A beacon in an otherwise gloomy retail landscape, the booming beauty and personal care (BPC) sector presents big opportunities for U.S. chemical companies and investors that can navigate this rapidly growing and evolving terrain. Today consumers are opening their wallets with far more enthusiasm for beauty products than for shoes and apparel. And in direct contrast to other retail sectors, we expect the BPC sector to grow 4.2% per year through 2021, outperforming historical growth of 3.4% per year since 20111 — opening a window rich with possibilities.
How can U.S. chemical companies successfully capitalize on this underlying sector growth? The answer is twofold. First, companies must align their product offerings with current beauty trends by focusing on the latest “it” ingredients. And next, companies must approach their go-to-market strategies from a fresh angle now that the “what” and “how” to sell are undergoing swift transformations.
The following analysis is part of our ongoing Executive Insights series on emerging trends and growth opportunities for U.S. chemical companies.
Profiting from three key ingredients
Today’s BPC consumers are a new breed: They are plugged-in, informed and savvy, thirsty for proven, good-for-you, one-of-a-kind products — whether it’s a moisturizing serum that has been promoted on Instagram by a celebrity or an organic body scrub in Sephora. And they are driving demand for BPC product formulators to create the “next great thing” — like erasing wrinkles overnight or eradicating acne for good — using specialty ingredients.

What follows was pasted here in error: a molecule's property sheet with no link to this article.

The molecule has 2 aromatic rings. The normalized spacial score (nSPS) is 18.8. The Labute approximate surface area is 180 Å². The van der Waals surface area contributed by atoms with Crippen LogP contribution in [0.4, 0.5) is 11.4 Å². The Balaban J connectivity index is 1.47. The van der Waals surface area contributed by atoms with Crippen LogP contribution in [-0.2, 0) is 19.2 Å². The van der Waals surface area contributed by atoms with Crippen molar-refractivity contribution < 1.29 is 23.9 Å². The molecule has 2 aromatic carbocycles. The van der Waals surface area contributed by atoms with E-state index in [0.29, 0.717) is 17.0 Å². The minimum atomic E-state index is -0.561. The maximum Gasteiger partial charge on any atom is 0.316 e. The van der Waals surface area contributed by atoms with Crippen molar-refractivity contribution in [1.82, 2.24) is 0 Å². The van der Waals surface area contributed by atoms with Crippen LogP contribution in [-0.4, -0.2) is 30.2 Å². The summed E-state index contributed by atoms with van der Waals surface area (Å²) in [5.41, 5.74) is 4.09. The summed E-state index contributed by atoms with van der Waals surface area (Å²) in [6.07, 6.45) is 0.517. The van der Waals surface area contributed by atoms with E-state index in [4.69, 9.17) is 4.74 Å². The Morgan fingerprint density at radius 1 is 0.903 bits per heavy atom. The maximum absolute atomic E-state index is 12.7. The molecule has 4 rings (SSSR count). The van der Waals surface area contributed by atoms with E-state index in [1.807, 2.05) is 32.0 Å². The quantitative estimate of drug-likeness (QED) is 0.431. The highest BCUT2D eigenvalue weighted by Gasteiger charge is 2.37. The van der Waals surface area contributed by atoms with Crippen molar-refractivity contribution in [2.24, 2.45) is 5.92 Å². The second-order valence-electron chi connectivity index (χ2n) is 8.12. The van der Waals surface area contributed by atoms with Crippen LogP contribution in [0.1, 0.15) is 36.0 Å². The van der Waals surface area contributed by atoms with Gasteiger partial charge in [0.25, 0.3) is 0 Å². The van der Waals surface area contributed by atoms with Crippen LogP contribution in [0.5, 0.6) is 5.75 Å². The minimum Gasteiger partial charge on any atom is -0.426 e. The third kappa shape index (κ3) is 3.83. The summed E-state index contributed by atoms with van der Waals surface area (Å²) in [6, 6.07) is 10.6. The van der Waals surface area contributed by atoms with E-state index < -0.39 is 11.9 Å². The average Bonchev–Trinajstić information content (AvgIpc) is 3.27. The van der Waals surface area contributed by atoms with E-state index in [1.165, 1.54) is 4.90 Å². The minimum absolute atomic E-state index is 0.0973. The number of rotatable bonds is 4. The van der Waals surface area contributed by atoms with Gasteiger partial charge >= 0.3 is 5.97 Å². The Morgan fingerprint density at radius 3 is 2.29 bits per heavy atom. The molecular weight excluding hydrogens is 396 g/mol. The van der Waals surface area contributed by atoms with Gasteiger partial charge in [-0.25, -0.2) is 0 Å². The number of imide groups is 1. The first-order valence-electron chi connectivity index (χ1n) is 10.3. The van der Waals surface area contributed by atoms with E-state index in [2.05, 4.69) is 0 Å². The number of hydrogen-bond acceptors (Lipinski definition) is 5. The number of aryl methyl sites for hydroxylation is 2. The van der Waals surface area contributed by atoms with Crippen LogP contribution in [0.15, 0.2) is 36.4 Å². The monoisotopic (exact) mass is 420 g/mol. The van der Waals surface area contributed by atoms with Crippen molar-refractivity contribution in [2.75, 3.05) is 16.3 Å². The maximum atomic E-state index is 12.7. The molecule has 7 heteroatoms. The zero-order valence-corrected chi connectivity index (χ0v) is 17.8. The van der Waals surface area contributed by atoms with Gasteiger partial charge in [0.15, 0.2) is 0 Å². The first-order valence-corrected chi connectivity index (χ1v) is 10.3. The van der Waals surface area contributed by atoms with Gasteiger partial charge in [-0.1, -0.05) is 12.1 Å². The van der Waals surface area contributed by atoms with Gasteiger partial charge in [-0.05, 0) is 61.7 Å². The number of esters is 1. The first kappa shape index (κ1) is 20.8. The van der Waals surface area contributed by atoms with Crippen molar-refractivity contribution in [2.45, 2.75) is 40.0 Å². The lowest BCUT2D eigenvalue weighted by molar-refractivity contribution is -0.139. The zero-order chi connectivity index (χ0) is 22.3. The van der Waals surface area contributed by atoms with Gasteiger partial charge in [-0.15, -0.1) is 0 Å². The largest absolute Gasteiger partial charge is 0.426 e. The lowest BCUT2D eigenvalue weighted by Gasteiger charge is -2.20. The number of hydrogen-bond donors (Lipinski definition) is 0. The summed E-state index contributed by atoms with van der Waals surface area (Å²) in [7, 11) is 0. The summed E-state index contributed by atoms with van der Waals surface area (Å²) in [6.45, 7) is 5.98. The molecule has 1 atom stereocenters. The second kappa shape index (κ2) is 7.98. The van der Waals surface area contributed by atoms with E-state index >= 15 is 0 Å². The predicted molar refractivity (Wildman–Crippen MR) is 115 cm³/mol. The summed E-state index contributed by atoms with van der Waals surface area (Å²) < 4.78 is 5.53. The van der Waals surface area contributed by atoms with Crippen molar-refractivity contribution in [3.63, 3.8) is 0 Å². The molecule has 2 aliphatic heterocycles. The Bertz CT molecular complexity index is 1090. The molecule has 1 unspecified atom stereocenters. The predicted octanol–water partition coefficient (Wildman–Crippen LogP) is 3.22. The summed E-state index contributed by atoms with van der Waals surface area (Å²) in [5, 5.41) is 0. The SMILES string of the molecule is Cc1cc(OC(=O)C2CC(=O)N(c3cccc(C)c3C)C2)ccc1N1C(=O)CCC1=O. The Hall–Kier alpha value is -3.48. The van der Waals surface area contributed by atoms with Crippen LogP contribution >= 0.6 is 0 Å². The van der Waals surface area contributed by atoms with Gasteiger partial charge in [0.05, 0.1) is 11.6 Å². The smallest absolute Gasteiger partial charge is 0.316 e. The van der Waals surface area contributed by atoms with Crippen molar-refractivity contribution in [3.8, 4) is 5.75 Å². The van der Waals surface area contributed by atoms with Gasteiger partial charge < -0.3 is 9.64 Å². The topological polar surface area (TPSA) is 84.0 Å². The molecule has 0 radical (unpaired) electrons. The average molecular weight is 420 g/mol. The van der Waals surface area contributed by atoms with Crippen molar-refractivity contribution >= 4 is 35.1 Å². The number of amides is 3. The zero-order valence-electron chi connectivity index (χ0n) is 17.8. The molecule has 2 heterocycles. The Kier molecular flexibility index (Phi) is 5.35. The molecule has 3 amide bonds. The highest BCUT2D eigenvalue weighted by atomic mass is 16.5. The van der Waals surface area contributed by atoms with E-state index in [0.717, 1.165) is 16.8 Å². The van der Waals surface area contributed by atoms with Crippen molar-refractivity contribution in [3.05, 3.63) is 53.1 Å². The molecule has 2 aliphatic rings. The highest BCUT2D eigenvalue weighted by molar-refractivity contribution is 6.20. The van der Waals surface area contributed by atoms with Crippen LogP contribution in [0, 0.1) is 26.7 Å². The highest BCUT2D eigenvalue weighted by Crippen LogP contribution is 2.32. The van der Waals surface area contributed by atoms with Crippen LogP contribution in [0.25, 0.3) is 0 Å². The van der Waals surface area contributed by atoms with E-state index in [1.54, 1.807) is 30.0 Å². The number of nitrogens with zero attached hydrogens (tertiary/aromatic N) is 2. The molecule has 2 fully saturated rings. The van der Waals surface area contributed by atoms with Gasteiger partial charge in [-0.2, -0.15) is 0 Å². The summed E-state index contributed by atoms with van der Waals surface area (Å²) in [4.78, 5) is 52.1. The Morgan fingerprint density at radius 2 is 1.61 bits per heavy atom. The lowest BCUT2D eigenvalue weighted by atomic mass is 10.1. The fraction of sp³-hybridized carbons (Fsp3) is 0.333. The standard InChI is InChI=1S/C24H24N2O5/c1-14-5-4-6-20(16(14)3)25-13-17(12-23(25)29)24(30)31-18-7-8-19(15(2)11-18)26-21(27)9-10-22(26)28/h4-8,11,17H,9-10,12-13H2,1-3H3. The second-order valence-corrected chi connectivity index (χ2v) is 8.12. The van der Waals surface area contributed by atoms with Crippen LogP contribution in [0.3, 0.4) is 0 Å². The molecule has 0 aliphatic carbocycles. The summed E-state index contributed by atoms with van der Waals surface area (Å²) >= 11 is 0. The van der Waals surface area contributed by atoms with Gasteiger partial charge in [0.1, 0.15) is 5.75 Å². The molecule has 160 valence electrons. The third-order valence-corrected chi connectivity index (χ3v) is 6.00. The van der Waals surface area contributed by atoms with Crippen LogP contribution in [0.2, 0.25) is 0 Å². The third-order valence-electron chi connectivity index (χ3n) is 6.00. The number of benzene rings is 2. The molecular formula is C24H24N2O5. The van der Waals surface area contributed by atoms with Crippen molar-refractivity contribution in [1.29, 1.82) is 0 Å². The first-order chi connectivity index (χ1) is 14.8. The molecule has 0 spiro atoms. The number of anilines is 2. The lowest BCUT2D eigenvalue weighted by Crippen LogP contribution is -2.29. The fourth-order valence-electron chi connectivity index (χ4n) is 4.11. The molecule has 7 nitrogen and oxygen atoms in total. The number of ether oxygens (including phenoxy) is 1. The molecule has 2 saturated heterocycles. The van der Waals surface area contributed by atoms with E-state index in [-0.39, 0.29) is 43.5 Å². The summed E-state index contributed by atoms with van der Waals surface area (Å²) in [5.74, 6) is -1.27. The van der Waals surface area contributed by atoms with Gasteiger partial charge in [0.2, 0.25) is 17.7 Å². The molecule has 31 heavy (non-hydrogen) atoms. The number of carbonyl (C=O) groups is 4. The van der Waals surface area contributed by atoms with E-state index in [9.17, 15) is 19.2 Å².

This places U.S. chemical manufacturers at a crossroads, where the winners will find ways to profit from the radically shifting consumer and end-customer preferences by expanding their ingredient offerings in tandem with beauty trends. With that in mind, we see the following product attributes having the biggest impact on commercial success in the specialty BPC chemical market going forward:
Functional. Companies are on the endless quest for the next greatest active ingredient to meet consumers’ need for products that are proven to work — not ones that might work. There is also high demand for specialty ingredients (e.g., jojoba) for specific functional properties. Cutting-edge beauty trends from Asia are also creating a demand for specialty ingredients, driving U.S. market expansion with new products, such as beauty balm (BB), color correcting (CC) and “dynamic do-all” (DD) creams, and creating a need for uncommon active ingredients like snail slime (see Figure 1).
Natural. Consumers are becoming increasingly aware that what goes into their beauty products goes beyond skin-deep. To keep consumers happy, manufacturers are eschewing artificial elements, such as dyes and synthetic-based silicon, in favor of naturally sourced products — which are typically higher value than synthetic materials. In fact, the shift from synthetic to natural and specialty natural ingredients is the main growth driver in the personal care market.